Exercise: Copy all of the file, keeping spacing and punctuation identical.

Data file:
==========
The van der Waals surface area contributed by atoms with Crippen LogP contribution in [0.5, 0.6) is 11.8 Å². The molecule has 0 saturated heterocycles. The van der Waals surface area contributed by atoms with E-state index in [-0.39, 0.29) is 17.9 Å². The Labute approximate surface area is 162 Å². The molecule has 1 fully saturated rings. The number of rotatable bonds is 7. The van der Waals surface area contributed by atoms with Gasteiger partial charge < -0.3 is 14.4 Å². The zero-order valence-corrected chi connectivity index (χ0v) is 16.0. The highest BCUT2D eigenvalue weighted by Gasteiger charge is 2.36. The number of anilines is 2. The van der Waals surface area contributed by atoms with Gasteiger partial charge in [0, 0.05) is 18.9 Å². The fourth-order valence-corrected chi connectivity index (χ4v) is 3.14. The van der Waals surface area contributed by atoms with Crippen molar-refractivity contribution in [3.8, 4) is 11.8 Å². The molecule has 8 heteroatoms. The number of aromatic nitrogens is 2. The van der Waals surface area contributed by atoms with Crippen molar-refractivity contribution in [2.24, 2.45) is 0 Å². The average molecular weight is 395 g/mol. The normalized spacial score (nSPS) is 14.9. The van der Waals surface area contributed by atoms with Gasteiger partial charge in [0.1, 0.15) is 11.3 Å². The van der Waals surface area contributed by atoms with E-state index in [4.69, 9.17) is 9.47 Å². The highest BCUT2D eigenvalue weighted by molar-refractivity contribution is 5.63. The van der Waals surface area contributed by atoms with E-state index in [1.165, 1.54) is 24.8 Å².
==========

The van der Waals surface area contributed by atoms with Crippen LogP contribution in [0.5, 0.6) is 11.8 Å². The molecule has 0 saturated heterocycles. The van der Waals surface area contributed by atoms with E-state index in [-0.39, 0.29) is 17.9 Å². The Labute approximate surface area is 162 Å². The molecule has 1 fully saturated rings. The number of rotatable bonds is 7. The van der Waals surface area contributed by atoms with Gasteiger partial charge < -0.3 is 14.4 Å². The zero-order valence-corrected chi connectivity index (χ0v) is 16.0. The highest BCUT2D eigenvalue weighted by Gasteiger charge is 2.36. The number of anilines is 2. The van der Waals surface area contributed by atoms with Gasteiger partial charge in [0, 0.05) is 18.9 Å². The fourth-order valence-corrected chi connectivity index (χ4v) is 3.14. The van der Waals surface area contributed by atoms with Crippen molar-refractivity contribution in [3.8, 4) is 11.8 Å². The molecule has 8 heteroatoms. The number of aromatic nitrogens is 2. The van der Waals surface area contributed by atoms with Crippen molar-refractivity contribution in [2.24, 2.45) is 0 Å². The average molecular weight is 395 g/mol. The normalized spacial score (nSPS) is 14.9. The van der Waals surface area contributed by atoms with Gasteiger partial charge in [0.1, 0.15) is 11.3 Å². The van der Waals surface area contributed by atoms with E-state index in [4.69, 9.17) is 9.47 Å². The highest BCUT2D eigenvalue weighted by molar-refractivity contribution is 5.63. The van der Waals surface area contributed by atoms with E-state index in [1.165, 1.54) is 24.8 Å².